Small Business Loan Relief From CARES Act
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For many small businesses across the country, the COVID-19 pandemic has been devastating. In response to the crisis, the Coronavirus Aid, Relief, and Economic Security (CARES) Act includes several provisions offering relief to small businesses. Most important, the law appropriates $349 billion for the new Paycheck Protection Program (“PPP”), which provides federally backed loans up to a maximum of $10 million to qualifying small businesses and nonprofits to assist with payroll and certain other operating costs. The CARES Act also lifts some restrictions for other SBA programs, such as 7(a) and Emergency Injury Disaster Loans, and makes it easier and more attractive for lenders to participate. And finally, the CARES Act includes provisions delaying, deferring, or outright forgiving a variety of loans to small businesses.
In this Advisory, we set forth many key questions that may arise for borrowers seeking small business relief under the CARES Act and lenders interested in providing it. Several of the CARES Act provisions regarding small business loans direct the SBA or the Treasury Department to draft implementing regulations or procedures. Those implementing regulations and procedures might limit, qualify, or otherwise modify existing SBA regulations and guidance as described in this Advisory, such as the affiliation rules. Arnold & Porter will monitor those developments and update this Advisory as they occur.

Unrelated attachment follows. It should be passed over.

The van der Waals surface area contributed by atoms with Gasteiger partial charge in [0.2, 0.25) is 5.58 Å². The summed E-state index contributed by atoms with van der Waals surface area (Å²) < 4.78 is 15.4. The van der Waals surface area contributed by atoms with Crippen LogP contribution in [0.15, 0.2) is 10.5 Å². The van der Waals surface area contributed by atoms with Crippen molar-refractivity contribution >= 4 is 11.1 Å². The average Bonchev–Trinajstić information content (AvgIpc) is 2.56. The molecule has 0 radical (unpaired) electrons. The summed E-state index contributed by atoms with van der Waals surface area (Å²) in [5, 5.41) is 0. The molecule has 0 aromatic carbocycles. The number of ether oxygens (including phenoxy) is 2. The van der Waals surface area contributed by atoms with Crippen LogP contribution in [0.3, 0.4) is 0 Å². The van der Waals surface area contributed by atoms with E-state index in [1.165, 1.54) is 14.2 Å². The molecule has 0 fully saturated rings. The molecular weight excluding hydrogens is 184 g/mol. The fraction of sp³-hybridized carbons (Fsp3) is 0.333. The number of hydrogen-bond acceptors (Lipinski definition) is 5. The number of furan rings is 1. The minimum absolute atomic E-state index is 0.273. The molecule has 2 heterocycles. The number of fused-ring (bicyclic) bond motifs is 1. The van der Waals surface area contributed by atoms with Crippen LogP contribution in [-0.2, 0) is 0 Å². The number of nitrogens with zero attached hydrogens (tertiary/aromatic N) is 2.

*Jamie Lee contributed to this Advisory. Ms. Lee is a graduate of the University of Chicago Law School and is employed at Arnold & Porter's Washington, DC. office. Ms. Lee is not admitted to the practice of law in Washington, DC.
*Paul Nabhan contributed to this Advisory. Mr. Nabhan is a graduate of the Georgetown University Law Center and is employed at Arnold & Porter's New York office. Mr. Nabhan is not admitted to the practice of law in New York.
*Joel Thompson contributed to this Advisory. Mr. Thompson is a graduate of the University of Kansas School of Law and is employed at Arnold & Porter's Washington, DC office. Mr. Thompson is not admitted to the practice of law in Washington, DC.
© Arnold & Porter Kaye Scholer LLP 2020 All Rights Reserved. This Advisory is intended to be a general summary of the law and does not constitute legal advice. You should consult with counsel to determine applicable legal requirements in a specific fact situation.